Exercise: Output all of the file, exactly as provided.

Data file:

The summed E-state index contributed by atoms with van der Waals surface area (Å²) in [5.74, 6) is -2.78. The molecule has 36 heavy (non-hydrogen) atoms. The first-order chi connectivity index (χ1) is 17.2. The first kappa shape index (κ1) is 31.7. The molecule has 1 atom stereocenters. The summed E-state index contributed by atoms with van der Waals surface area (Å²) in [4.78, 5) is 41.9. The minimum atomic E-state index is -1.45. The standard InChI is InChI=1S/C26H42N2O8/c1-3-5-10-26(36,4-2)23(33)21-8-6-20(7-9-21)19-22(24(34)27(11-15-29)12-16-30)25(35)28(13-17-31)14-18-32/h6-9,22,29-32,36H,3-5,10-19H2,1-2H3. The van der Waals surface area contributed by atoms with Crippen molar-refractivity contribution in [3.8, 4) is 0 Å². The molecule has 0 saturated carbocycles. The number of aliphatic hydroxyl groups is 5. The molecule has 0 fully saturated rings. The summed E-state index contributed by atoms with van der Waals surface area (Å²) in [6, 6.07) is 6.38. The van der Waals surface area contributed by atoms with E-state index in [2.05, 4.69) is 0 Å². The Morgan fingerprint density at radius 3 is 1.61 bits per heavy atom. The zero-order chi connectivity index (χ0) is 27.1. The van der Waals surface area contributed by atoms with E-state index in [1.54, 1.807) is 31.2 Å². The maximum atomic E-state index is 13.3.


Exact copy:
The summed E-state index contributed by atoms with van der Waals surface area (Å²) in [5.74, 6) is -2.78. The molecule has 36 heavy (non-hydrogen) atoms. The first-order chi connectivity index (χ1) is 17.2. The first kappa shape index (κ1) is 31.7. The molecule has 1 atom stereocenters. The summed E-state index contributed by atoms with van der Waals surface area (Å²) in [4.78, 5) is 41.9. The minimum atomic E-state index is -1.45. The standard InChI is InChI=1S/C26H42N2O8/c1-3-5-10-26(36,4-2)23(33)21-8-6-20(7-9-21)19-22(24(34)27(11-15-29)12-16-30)25(35)28(13-17-31)14-18-32/h6-9,22,29-32,36H,3-5,10-19H2,1-2H3. The van der Waals surface area contributed by atoms with Crippen molar-refractivity contribution in [3.8, 4) is 0 Å². The molecule has 0 saturated carbocycles. The number of aliphatic hydroxyl groups is 5. The molecule has 0 fully saturated rings. The summed E-state index contributed by atoms with van der Waals surface area (Å²) in [6, 6.07) is 6.38. The van der Waals surface area contributed by atoms with E-state index in [2.05, 4.69) is 0 Å². The Morgan fingerprint density at radius 3 is 1.61 bits per heavy atom. The zero-order chi connectivity index (χ0) is 27.1. The van der Waals surface area contributed by atoms with E-state index in [1.54, 1.807) is 31.2 Å². The maximum atomic E-state index is 13.3.